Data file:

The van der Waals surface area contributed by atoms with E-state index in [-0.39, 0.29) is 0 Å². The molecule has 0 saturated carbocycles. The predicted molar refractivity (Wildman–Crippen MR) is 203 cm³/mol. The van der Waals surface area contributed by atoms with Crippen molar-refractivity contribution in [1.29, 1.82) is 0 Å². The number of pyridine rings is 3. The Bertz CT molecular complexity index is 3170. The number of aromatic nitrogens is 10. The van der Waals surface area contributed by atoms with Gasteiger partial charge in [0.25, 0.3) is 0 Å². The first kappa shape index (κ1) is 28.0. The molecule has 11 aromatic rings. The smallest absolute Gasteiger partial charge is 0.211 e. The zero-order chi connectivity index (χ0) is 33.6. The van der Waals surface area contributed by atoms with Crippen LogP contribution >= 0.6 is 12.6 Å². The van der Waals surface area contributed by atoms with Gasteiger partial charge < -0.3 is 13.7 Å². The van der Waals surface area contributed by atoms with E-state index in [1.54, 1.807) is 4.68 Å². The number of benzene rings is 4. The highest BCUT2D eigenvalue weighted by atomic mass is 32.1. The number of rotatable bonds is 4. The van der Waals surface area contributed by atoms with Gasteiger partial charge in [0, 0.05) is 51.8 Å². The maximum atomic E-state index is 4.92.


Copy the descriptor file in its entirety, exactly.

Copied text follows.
The van der Waals surface area contributed by atoms with E-state index in [-0.39, 0.29) is 0 Å². The molecule has 0 saturated carbocycles. The predicted molar refractivity (Wildman–Crippen MR) is 203 cm³/mol. The van der Waals surface area contributed by atoms with Crippen molar-refractivity contribution in [1.29, 1.82) is 0 Å². The number of pyridine rings is 3. The Bertz CT molecular complexity index is 3170. The number of aromatic nitrogens is 10. The van der Waals surface area contributed by atoms with Gasteiger partial charge in [0.25, 0.3) is 0 Å². The first kappa shape index (κ1) is 28.0. The molecule has 11 aromatic rings. The smallest absolute Gasteiger partial charge is 0.211 e. The zero-order chi connectivity index (χ0) is 33.6. The van der Waals surface area contributed by atoms with Crippen LogP contribution >= 0.6 is 12.6 Å². The van der Waals surface area contributed by atoms with Gasteiger partial charge < -0.3 is 13.7 Å². The van der Waals surface area contributed by atoms with E-state index in [1.54, 1.807) is 4.68 Å². The number of benzene rings is 4. The highest BCUT2D eigenvalue weighted by atomic mass is 32.1. The number of rotatable bonds is 4. The van der Waals surface area contributed by atoms with Gasteiger partial charge in [0, 0.05) is 51.8 Å². The maximum atomic E-state index is 4.92.